Surgery for prostate cancer or benign prostate enlargement leads to urinary incontinence in a minority of men. This is due to damage to the sphincter muscle surrounding the urethra. The sphincter muscle is located just below the prostate gland.
If there is still bothersome urinary leakage 12 months following prostate surgery then corrective surgery to improve continence can be performed. For cases of mild to moderate incontinence then placement of a sub-urethral sling usually corrects the leakage. The sling is a 20cm by 1cm segment of mesh which is tunnelled into position below the urethral sphincter elevating and compressing it.
For more severe incontinence placement of an artificial urinary sphincter may be required. An artificial urinary sphincter is a pump activated silicone cuff which fits around the urethra compressing it & preventing leakage of urine. Activation of the pump temporarily deflates the silicone cuff thus allowing voiding.
A general anaesthetic is administered. Surgery is performed through a perineal incision (the perineum is the area between the scrotum and anus) so the patients legs are supported by stirrups during surgery. Flexible cystoscopy is used to assess the urethra and sphincter then a catheter is inserted and a 5cm incision made in the perineum. The urethra is identified. The sling is tunnelled around the pubic bones on each side then tensioned which leads to urethral elevation and compression. Dissolving sutures are used to close the wound.
The urethral catheter is removed the following morning. Once normal voiding is resumed then you may head home. Occasionally a man may not be able to void following catheter removal in which case the catheter in re-inserted and left in place for several more days. Eventually voiding resumes.
A flexible cystoscopy will be performed to evaluate the urethra, sphincter, bladder neck and bladder.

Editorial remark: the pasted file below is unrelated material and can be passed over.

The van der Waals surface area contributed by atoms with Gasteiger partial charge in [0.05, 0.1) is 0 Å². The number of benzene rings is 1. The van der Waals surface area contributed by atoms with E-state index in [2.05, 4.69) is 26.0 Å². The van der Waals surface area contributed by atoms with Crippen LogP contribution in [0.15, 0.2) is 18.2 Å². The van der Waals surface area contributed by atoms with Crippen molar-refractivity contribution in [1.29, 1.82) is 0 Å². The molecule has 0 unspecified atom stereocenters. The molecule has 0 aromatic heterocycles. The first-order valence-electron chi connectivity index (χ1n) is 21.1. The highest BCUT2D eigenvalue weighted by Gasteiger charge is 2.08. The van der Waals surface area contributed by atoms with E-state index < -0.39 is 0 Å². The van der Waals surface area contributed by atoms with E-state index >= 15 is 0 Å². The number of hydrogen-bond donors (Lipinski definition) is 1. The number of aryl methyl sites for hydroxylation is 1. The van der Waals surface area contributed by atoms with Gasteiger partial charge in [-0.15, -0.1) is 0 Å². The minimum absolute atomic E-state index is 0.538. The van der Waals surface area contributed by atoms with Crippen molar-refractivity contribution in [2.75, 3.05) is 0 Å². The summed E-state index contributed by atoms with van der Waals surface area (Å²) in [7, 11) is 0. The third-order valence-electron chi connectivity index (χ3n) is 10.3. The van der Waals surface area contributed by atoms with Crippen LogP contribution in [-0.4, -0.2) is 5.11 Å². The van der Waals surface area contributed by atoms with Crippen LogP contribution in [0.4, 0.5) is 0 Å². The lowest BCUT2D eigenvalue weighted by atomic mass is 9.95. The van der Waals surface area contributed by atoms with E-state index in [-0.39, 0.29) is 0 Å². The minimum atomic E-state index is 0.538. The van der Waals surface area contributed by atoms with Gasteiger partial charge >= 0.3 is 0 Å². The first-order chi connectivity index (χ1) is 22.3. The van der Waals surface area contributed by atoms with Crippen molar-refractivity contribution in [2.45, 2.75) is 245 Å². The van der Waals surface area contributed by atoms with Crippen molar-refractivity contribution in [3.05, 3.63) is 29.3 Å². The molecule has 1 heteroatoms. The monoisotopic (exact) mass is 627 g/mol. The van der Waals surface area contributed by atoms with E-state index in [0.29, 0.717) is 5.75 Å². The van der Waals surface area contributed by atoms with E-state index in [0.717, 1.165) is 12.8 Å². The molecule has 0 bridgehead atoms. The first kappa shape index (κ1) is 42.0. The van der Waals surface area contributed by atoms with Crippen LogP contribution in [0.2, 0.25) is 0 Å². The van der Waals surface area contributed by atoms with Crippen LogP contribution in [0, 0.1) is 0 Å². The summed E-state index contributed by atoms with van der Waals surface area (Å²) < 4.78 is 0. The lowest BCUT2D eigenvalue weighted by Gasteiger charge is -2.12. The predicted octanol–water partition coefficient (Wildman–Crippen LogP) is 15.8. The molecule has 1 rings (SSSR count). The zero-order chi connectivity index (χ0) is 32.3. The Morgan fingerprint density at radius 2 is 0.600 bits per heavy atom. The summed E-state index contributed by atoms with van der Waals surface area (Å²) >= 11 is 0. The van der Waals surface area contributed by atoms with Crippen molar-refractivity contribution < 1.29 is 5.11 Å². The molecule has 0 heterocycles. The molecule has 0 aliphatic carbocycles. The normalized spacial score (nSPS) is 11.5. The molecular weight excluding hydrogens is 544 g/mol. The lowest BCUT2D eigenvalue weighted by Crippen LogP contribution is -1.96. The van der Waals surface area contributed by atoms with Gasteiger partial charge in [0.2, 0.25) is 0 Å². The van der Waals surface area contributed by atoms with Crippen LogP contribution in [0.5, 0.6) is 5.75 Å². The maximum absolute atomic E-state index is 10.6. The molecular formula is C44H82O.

Aspirin, clopidogrel, dabigatran, warfarin and any other blood thinning medications will need to be stopped prior to surgery. We will advise you on the timing of when to stop and re-start these medications.
A urine sample needs to be provided to the laboratory 1 week prior to surgery.
Over a period of several months the tissues of the body will grow into the pores of the mesh thereby firmly anchoring the mesh into position. During this period it is important not to engage in strenuous activity which may lead to sling loosening. Activities to avoid include those where the legs are spread widely apart, squatting down and stepping up onto high surfaces (such as when getting into a truck).
There may be some temporary perineal numbness. This is due to nerve injury & usually resolves within several months.
Return to work
Most men will be able to return to sedentary work after 3 weeks.
I will see you three months following surgery to assess your recovery and the result of surgery.
Risks recognised as common or serious are listed below but this does not include the rare and extraordinary
- Bleeding requiring transfusion < 5%
- Persistent urinary retention may require a second procedure to loosen the sling. This is rare.
- Mesh infection - rare
- Persistence of incontinence - if this occurs then an artificial urinary sphincter may need to be used. Previous sling surgery does not prevent implantation of an artificial urinary sphincter
- Chronic pain - rare